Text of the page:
The Ferrari 308 was the model that helped cement Ferrari’s status as the world’s premier sports carmaker, but back at home the 208 GTB Turbo was needed to bolster sales. You see, in Italy, an extra 20% tax was levied on any car with an engine larger than 2 litres. By keeping the engine capped at that displacement, the original 208 GTB offered a much more affordable option for the Italians (and New Zealanders as well). The power was severely lacking, however, so 2 years later, in 1982, the 208 GTB Turbo debuted, promising to fix the ills of the original model.
While the original 208 GTB’s tiny 2.0-litre V8 only managed to produce 153 horsepower, the GTB turbo addressed that power deficiency in a big way. The addition of a turbocharger and Marelli electronic ignition meant the 208 now produced a much more appropriate 217 bhp. A gated, dogleg 5-speed manual translates that power to the wheels, while a double-wishbone independent suspension incorporated anti-roll bars on both axles to keep the car stable while cornering.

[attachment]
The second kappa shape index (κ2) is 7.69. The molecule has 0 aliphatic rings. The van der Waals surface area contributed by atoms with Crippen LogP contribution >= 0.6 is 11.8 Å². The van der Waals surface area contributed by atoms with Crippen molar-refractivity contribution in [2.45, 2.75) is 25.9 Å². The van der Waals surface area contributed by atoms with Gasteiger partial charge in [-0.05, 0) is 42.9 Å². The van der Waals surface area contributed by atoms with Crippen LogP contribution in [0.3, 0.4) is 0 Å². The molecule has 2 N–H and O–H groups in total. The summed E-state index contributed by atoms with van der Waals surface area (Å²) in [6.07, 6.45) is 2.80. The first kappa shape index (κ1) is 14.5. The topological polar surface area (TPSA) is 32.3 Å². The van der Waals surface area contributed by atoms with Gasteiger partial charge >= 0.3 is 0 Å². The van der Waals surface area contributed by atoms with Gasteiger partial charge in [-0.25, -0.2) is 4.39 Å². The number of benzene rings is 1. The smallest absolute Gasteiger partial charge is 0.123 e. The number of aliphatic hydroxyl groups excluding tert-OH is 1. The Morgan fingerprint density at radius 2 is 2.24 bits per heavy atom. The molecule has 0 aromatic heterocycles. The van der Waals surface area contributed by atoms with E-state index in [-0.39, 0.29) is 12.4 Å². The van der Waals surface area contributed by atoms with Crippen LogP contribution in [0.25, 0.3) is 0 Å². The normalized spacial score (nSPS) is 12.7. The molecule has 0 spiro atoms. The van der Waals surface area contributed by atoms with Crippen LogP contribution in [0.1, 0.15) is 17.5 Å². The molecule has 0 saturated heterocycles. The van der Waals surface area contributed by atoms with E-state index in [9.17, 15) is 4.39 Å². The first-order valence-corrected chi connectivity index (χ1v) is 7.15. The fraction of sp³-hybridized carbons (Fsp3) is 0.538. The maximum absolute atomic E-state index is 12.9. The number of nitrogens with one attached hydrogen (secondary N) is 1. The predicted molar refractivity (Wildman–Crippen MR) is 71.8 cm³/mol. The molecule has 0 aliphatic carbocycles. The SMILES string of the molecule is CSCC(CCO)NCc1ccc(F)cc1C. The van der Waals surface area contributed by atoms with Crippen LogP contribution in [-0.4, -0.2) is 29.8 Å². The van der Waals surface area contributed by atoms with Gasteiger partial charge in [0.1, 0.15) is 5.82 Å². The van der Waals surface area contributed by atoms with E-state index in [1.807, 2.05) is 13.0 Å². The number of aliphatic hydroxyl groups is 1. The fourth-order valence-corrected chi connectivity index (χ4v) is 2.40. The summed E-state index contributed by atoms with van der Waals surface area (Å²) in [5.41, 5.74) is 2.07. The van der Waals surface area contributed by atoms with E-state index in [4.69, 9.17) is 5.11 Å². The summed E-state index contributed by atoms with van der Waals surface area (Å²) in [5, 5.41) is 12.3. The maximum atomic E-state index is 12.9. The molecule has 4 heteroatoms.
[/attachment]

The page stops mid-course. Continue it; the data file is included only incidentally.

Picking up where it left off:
The 208 retained the alluring Bertone-styled body that made the original so popular. From the outside, the 208 GTB Turbo looked nearly identical to the 308 Quattrovalvole, which isn’t a bad thing. A keen eye is required to spot the differences from the front and sides: a NACA duct that sits in front of the rear wheel is the main feature to look for. From the rear, there is a “turbo” badge that makes the job a little easier. Like all of the 208s and 308s before it, the 208 GTB Turbo was an extremely attractive model whose styling was the basis for the famous 288 GTO.
The turbocharger transformed the car from a 150-bhp weakling into an acceptably fast model bearing the prancing horse badge. Up until 1985, 437 of the Italian 208 GTB Turbos were built, with a GTS model selling slightly more than half that amount. The 328 GTB took over where the 208/308 models left off in 1986.